Please use this identifier to cite or link to this item: https://hdl.handle.net/1959.11/20253
Title: Commentary on van der Pol et al . (2014): Reconsidering the association between cannabis exposure and dependence
Contributor(s): Temple, Elizabeth  (author)orcid 
Publication Date: 2014
Open Access: Yes
DOI: 10.1111/add.12580Open Access Link
Handle Link: https://hdl.handle.net/1959.11/20253
Field of Research (FoR) 2008: 170106 Health, Clinical and Counselling Psychology
111714 Mental Health
170110 Psychological Methodology, Design and Analysis
Field of Research (FoR) 2020: 520303 Counselling psychology
520304 Health psychology
520302 Clinical psychology
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520105 Psychological methodology, design and analysis
Socio-Economic Objective (SEO) 2008: 920410 Mental Health
920401 Behaviour and Health
920414 Substance Abuse
Socio-Economic Objective (SEO) 2020: 200409 Mental health
200401 Behaviour and health
200499 Public health (excl. specific population health) not elsewhere classified
Abstract: The existence of a positive, and relatively strong, association between cannabis exposure/tetrahydrocannabinol (THC) dose and cannabis dependence is an assumption on which much cannabis-related research, public policy and health advice has been based. Van der Pol et al.'s [1] findings, however, throw this into some doubt. To understand why there is a discrepancy here, and its import, it is essential to consider how cannabis exposure/dose is typically measured and, thereby, how past studies may have clouded our understanding of the association between cannabis use and dependence. Cannabis exposure has been assessed in a variety of ways, tending to include measurement of some combination of age at first use, duration of use, quantity consumed and frequency of use, with the latter often employed in isolation as a proxy for THC dose [2]. Although known to be only approximations of exposure, these variables are used by researchers for a number of reasons. Foremost among these are the efficiencies associated with the use of self-report questionnaires, which are often completed anonymously by participants and remotely from researchers. The classification of cannabis as an illicit substance within most jurisdictions globally, however, also acts to prevent the vast majority of cannabis researchers from undertaking as thorough an assessment of cannabis exposure/dose as has been demonstrated by van der Pol et al. [1].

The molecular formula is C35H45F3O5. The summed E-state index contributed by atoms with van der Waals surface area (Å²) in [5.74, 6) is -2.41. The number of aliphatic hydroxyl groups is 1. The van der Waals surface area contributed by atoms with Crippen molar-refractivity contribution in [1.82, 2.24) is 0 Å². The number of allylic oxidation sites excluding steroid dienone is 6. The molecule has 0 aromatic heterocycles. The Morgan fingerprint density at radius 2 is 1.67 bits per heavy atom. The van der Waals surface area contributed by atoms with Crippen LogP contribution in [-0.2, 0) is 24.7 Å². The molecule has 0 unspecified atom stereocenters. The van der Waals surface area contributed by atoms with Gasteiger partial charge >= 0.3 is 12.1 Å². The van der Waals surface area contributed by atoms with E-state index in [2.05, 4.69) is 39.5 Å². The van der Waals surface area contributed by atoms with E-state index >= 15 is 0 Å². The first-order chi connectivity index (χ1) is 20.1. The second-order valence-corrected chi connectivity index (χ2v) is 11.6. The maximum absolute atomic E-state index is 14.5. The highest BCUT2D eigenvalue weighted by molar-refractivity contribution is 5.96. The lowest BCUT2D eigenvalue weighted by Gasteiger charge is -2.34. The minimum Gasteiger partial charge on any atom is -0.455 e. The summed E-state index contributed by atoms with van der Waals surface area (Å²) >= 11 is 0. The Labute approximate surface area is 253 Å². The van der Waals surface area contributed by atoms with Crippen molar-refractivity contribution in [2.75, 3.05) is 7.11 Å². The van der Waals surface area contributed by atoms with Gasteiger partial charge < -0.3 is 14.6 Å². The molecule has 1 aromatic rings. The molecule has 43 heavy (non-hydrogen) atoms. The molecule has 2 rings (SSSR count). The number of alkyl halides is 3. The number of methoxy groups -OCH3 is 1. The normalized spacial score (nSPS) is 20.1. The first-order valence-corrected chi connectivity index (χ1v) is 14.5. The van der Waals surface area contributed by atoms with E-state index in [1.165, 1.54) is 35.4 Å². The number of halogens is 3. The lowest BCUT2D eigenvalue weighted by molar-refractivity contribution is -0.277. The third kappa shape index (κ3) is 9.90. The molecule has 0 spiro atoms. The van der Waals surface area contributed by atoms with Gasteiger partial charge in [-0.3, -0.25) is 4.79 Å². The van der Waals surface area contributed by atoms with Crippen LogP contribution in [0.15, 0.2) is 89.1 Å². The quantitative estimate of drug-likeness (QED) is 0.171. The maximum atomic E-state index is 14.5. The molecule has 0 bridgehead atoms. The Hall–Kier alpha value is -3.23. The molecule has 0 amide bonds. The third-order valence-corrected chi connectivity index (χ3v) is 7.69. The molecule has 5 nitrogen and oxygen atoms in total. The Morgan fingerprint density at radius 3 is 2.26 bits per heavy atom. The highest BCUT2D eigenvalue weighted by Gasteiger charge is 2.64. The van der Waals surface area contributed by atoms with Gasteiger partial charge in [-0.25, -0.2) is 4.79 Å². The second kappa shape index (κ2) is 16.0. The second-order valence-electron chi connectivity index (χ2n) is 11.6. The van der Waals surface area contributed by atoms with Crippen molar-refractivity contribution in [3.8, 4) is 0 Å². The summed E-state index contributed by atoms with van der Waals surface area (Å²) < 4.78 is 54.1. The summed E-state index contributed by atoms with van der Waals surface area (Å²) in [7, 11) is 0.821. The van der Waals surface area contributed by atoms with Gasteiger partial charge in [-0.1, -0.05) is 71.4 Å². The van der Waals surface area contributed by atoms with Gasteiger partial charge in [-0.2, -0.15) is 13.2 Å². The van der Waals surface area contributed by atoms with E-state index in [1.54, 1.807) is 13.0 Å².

Publication Type: Journal Article
Source of Publication: Addiction, 109(7), p. 1110-1111
Publisher: Wiley-Blackwell Publishing Ltd
Place of Publication: United Kingdom
ISSN: 1360-0443
0965-2140
Peer Reviewed: Yes
HERDC Category Description: C1 Refereed Article in a Scholarly Journal
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